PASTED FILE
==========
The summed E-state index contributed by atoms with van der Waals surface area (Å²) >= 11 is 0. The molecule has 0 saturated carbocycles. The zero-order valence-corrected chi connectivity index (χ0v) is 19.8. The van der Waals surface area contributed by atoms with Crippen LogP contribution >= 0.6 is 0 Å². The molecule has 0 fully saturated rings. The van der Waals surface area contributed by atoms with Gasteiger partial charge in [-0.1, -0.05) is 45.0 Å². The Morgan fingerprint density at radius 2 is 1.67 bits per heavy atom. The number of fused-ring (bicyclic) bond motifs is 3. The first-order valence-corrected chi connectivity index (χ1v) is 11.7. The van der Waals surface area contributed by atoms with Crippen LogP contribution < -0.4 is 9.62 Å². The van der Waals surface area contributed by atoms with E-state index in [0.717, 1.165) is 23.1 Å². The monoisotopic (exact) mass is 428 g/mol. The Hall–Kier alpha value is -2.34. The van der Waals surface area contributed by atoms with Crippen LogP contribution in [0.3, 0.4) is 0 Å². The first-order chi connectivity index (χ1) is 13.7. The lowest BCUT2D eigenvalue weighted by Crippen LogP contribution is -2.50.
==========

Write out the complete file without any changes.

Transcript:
The summed E-state index contributed by atoms with van der Waals surface area (Å²) >= 11 is 0. The molecule has 0 saturated carbocycles. The zero-order valence-corrected chi connectivity index (χ0v) is 19.8. The van der Waals surface area contributed by atoms with Crippen LogP contribution >= 0.6 is 0 Å². The molecule has 0 fully saturated rings. The van der Waals surface area contributed by atoms with Gasteiger partial charge in [-0.1, -0.05) is 45.0 Å². The Morgan fingerprint density at radius 2 is 1.67 bits per heavy atom. The number of fused-ring (bicyclic) bond motifs is 3. The first-order valence-corrected chi connectivity index (χ1v) is 11.7. The van der Waals surface area contributed by atoms with Crippen LogP contribution < -0.4 is 9.62 Å². The van der Waals surface area contributed by atoms with E-state index in [0.717, 1.165) is 23.1 Å². The monoisotopic (exact) mass is 428 g/mol. The Hall–Kier alpha value is -2.34. The van der Waals surface area contributed by atoms with Crippen LogP contribution in [0.3, 0.4) is 0 Å². The first-order chi connectivity index (χ1) is 13.7. The lowest BCUT2D eigenvalue weighted by Crippen LogP contribution is -2.50.